Contrary to our expectation, we did not find situational profiles with discrepant expectancies and values (e.g., situations of low expectancies and high values, meaning relevant but difficult situations, or low expectancies and high values, meaning irrelevant but easy situations). This is in contrast to previous studies that found that some students reported high levels of self-concept but low levels of interest for a given subject, or vice versa (Viljaranta et al., 2016, 2017; Lazarides et al., 2019). It could be that this difference in finding is due to differences in measures (situational, asking about the current learning situation versus dispositional, asking about the entire subject), or due to different age groups studied, since the correlations between expectancies, values, and costs are typically lower in children than in older students (Wigfield et al., 2009), leaving more possibilities that diverging profiles exist (see, e.g., Viljaranta et al., 2016). Other differences between our study and earlier ones are that we studied motivation in a university Psychology course, while Lazarides et al. (2019) and Viljaranta et al. (2016) studied Math or Reading. Our findings could also be influenced by the fact that the university students in our sample were not obliged to attend the lecture, whereas school students do have to attend classes. It is possible that the students with high expectancies but low values, who think that learning Psychology is easy but unimportant, decide to not attend lessons and only engage in self-study to prepare for the exam.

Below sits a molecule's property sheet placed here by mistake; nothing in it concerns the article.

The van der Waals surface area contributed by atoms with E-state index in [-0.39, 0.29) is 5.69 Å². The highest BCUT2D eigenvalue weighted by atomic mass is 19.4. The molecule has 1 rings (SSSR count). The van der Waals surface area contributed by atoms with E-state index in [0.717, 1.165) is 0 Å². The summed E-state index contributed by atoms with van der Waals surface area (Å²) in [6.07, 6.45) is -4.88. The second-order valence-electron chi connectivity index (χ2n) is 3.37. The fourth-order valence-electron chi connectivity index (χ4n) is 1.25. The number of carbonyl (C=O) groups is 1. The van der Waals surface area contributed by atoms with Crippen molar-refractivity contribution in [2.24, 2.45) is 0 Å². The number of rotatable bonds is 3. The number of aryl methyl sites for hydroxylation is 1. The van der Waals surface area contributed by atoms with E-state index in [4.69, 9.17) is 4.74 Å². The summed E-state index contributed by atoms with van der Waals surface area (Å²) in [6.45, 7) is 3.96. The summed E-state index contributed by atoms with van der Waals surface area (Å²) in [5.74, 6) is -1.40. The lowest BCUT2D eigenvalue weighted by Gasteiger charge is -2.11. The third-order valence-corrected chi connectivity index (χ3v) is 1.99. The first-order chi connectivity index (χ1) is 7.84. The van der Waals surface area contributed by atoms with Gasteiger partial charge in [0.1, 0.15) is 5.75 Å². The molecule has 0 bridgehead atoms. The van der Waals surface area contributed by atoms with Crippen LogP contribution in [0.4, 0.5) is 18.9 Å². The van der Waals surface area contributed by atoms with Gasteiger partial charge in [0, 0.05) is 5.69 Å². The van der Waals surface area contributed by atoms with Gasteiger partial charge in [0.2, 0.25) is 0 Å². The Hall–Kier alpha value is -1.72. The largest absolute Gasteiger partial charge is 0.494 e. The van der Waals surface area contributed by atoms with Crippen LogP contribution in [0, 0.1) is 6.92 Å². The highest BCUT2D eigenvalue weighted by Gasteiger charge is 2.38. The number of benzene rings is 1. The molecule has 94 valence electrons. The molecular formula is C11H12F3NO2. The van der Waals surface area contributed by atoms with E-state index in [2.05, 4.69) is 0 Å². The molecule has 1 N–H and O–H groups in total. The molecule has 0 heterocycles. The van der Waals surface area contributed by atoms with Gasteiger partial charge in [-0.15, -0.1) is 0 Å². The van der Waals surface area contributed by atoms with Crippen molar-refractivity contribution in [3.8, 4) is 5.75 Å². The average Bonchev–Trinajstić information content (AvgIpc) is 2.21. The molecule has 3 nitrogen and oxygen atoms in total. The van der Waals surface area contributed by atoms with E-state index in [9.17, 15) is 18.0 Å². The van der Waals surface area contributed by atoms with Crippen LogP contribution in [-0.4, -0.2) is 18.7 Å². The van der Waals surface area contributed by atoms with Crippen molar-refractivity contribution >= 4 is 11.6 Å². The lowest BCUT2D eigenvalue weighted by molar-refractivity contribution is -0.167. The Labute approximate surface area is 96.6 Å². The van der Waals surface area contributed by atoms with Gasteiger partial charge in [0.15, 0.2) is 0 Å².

Associations Between Situational and Dispositional Motivation

Finally, situational profiles were associated with students’ dispositional motivation at the beginning and at the end of the semester, as well as students’ change in dispositional motivation from the beginning to the end of the semester.

Students’ general values and success expectancy about the study subject predicted their situational experiences during lecture sessions. For example, students with higher dispositional success expectations, higher dispositional values, and lower dispositional costs were more likely to experience states of high motivation during the lecture. Moreover, our findings partly support our hypothesis that a student’s situational motivational states relate to changes in dispositional motivation. Students who frequently experienced low motivation in the lecture showed more negative development in their intrinsic and attainment value towards the subject Psychology, compared to other students. However, this only applied to task values, but not to expectancies or costs. It is thus possible that students’ dispositional value beliefs about a subject are more malleable in the university lecture context, i.e., influenced by students’ everyday learning experiences, than dispositional expectancy or cost beliefs. In teacher-centered university lectures like the one studied here, which are characterized by direct instruction and rather little student activity, the teacher can increase value by stressing the relevance/utility of the content (e.g., Gaspard et al., 2015a) and using intellectual stimulation (e.g., Bolkan and Griffin, 2018). By contrast, typical strategies of changing expectancy beliefs through feedback and attribution (e.g., Perry et al., 2014) might be less applicable in this context.

Students with frequent motivating but costly situations strengthened their dispositional task values (attainment, partly intrinsic) more strongly than most other students, except those with frequent high motivation. At the same time, these students with many motivating but costly experiences also reported higher dispositional costs of learning Psychology, compared to many other students, both in the beginning and at the end of the semester.